THE CHAIN LOCKER
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Piracy? Or, maybe not... click image for Kennebec Captain blog post
As many may already know, the Kennebec Captain blog is written by a PCTC Master from Kennebec, Maine. It's an example of the type of blog you're able to find in the maritime world - blogs written by real mariners who know what they're talking about - because they've done it themselves. 

One of the big news stories recently was about the MAERSK TEXAS' embarked security team beating off as many as a reported 20 pirate skiffs during an attack in the Gulf of Oman. It was also reported that the Iranian Navy had responded and helped drive off the attackers. You can see both stories & links by clicking on "MAERSK TEXAS" in the Categories column to the right of the page. 

It was an exciting story. But KC, who has transited the area recently, made some good points about the reporting of that story. His MAERSK TEXAS post, which you can access by clicking the pirate flag above, gave me food for thought about uncritically accepting the initial reporting - though, in truth, most news outlets also did just that. I won't say any more, as he's done it better - go to his blog post and see if you don't agree with his points!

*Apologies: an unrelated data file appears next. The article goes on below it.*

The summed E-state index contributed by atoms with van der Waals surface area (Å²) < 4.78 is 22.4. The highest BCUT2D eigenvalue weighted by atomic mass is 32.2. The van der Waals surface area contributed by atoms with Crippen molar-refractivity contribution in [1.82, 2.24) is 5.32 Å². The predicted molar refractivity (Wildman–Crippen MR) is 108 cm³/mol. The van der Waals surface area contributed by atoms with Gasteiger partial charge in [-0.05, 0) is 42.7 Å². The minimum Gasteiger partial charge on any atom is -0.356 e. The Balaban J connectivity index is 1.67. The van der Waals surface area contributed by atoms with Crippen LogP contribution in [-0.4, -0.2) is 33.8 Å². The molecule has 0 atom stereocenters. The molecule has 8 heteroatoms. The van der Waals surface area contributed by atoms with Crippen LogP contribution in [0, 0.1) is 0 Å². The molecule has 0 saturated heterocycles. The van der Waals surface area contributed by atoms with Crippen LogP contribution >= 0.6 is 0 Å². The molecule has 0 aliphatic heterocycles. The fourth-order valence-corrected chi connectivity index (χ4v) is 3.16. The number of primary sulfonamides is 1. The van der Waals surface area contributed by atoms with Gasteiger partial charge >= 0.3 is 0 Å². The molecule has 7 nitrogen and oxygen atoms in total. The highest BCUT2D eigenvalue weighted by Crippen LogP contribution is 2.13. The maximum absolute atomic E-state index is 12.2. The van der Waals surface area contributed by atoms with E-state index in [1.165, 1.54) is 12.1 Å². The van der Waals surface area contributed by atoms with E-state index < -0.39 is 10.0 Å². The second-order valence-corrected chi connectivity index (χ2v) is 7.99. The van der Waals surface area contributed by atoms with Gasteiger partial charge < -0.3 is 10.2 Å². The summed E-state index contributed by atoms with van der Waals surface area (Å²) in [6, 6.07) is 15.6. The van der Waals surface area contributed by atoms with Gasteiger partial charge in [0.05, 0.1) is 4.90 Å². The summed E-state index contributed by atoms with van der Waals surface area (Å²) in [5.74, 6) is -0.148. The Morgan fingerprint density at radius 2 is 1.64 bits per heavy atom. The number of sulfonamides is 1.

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Click image for Kennebec Captain WX post
The other Kenneebec Captain blog post I wanted to highlight was about marine weather forecasts - something I recently covered in a safety meeting with my guys, as we talked about the start of the 2012 Hurricane Season. Among several good points and links, KC discusses the increasing accuracy of modern marine weather forecasting,  and the refinement of the Mariner's 1-2-3 Rule. He gives a good rundown and also links to Fred Pickhardt's post on gCaptain and other resources involved in forecasting marine weather. So give this post a look, too - and put Kennebec Captain on your shortlist of blogs to keep an eye on.

I don't apologize for pointing to another blog when it's a good one - see my list on the "Links & Enthusiasms" page of this site for more. We in the maritime industry are lucky in the quality of folks who have decided to speak up about their end of the industry - active mariners who can give us the lowdown because they've been there, done that. I'm grateful for them, and keep finding new ones all the time.

What blogs do you follow? Comment and give us your list of "must read" maritime blogs!